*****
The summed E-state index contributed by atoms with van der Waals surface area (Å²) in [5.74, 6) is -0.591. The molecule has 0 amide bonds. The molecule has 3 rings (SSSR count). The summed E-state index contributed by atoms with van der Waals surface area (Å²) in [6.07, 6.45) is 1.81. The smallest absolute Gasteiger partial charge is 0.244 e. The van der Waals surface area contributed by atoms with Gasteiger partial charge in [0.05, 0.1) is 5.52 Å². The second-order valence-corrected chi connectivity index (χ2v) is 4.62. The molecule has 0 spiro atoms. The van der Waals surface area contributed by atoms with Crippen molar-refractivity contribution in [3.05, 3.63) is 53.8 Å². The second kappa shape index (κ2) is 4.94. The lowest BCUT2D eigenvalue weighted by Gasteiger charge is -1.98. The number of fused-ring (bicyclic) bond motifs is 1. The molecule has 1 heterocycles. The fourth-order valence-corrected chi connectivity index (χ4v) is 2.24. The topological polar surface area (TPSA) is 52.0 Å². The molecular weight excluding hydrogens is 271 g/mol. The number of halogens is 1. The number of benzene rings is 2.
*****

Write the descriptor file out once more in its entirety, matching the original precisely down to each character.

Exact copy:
The summed E-state index contributed by atoms with van der Waals surface area (Å²) in [5.74, 6) is -0.591. The molecule has 0 amide bonds. The molecule has 3 rings (SSSR count). The summed E-state index contributed by atoms with van der Waals surface area (Å²) in [6.07, 6.45) is 1.81. The smallest absolute Gasteiger partial charge is 0.244 e. The van der Waals surface area contributed by atoms with Gasteiger partial charge in [0.05, 0.1) is 5.52 Å². The second-order valence-corrected chi connectivity index (χ2v) is 4.62. The molecule has 0 spiro atoms. The van der Waals surface area contributed by atoms with Crippen molar-refractivity contribution in [3.05, 3.63) is 53.8 Å². The second kappa shape index (κ2) is 4.94. The lowest BCUT2D eigenvalue weighted by Gasteiger charge is -1.98. The number of fused-ring (bicyclic) bond motifs is 1. The molecule has 1 heterocycles. The fourth-order valence-corrected chi connectivity index (χ4v) is 2.24. The topological polar surface area (TPSA) is 52.0 Å². The molecular weight excluding hydrogens is 271 g/mol. The number of halogens is 1. The number of benzene rings is 2.